“They will all abandon you. All you have left is my desire for you.”

I’ve covered a lot of horror movies (and a few books) here, because it seems to be a frequent genre for Girls Underground stories, especially those featuring an adult protagonist (and as I’ve mentioned before, these “girls” often have much darker fates than their younger counterparts, which will be confirmed by this current entry). I’ve profiled some of the classics of the genre, but somehow entirely missed the 1992 original Candyman (a sequel is in the works, which will be especially interesting considering the director Jordan Peele has already made one GU movie), even though it fits perfectly. Doubly negligent on my part since Candyman has long been one of my favorites (can anyone resist Tony Todd’s velvet voice beckoning to “be my victim”?), and I found on a recent re-watch that it has held up well over the years.

Helen is a graduate student studying urban legends, and one night invokes the titular boogeyman as a game, making the crucial mistake that sends her into the otherworld – both in the sense of embroiling her in the history of this phantom killer, and in the sense of stepping into a dangerous crime-ridden housing project, far from familiar territory. Her companion is her fellow thesis-writer, Bernadette. As Helen uncovers the mystery of the Candyman, he begins appearing to her, always causing her to black out and resurface in the midst of some gruesome scene – which then makes her the prime suspect in several murders, leading to her commitment in an institution. He kills her companion too, and her husband betrays her – she is alone. Candyman insists that she must surrender to him willingly, join him, in order to save an innocent child he has kidnapped. He tempts her with immortality. She seems ready to make the bargain, but at the last minute sets him on fire and rescues the child, although she loses her own life in the process. Now Helen has become a Candyman-like figure, able to be summoned in the same manner, ready to wreak bloody vengeance (another Girl Becomes Adversary).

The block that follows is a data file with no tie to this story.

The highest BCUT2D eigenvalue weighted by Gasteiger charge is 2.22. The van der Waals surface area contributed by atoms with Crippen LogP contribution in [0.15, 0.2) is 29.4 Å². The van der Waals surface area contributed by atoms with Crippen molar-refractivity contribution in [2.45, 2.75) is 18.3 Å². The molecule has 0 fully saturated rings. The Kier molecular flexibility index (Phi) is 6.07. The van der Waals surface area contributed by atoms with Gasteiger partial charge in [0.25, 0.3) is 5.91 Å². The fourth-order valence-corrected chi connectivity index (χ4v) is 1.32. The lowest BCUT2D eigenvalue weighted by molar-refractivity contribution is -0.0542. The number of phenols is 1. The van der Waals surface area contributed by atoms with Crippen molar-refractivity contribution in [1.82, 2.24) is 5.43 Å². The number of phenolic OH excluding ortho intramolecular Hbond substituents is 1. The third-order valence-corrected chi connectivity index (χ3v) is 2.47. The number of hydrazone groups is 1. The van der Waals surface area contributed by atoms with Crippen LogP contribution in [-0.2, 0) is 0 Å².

What I noticed in particular this time around was that in its own way, this is all about the Power of Story. What the Candyman wants most – what he thrives on – is belief. The legend must continue, and it was Helen’s work trying to explain it and therefore weaken its power that threatened him. With her final act, she made such an impression on the public that she became a legend herself, therefore gaining the same kinds of powers and his promised immortality.

I recently watched Wildling, directed by Fritz Böhm, and by the end I had concluded that it at least qualifies as an Honorable Mention here.

Anna grows up with a man who is (to us) obviously not her father, who keeps her locked in a room with warnings about the monsters (called Wildlings) that prowl the woods looking to eat small children. When she enters puberty, he gives her drugs to suppress it, making her ill. Eventually, he attempts suicide, but bungles it, ending up in the hospital, and Anna is rescued and fostered by the local sheriff while she acclimates to society. She befriends the sheriff’s younger brother who becomes her companion, and is assisted by a wild man living in the woods. Her adjustment to the world of school and parties is interrupted by disturbing physical symptoms of her transformation into something else (and a new set of instincts that cause her to tear out the throat of a bully who tries to rape her).

Just as Anna is learning more about her origins and true nature, she is suddenly thrown in jail for the bully’s murder. She escapes, and takes off into the wilderness. She is pursued by law enforcement, but more dangerously by a group of wildling hunters, including her so-called “father” (now recovered from his botched suicide attempt and having learned no lessons whatsoever). In a final confrontation, she unleashes her animal self and triumphs over her former captor, free now to fully become the wildling she was meant to be.

“She felt out of place and out of time, as though a great force had ripped her away from everything she knew and deposited her, dizzy and breathless, on a strange mountaintop. Even her mother was unfamiliar to her. For the first time in her life, she felt completely alone.”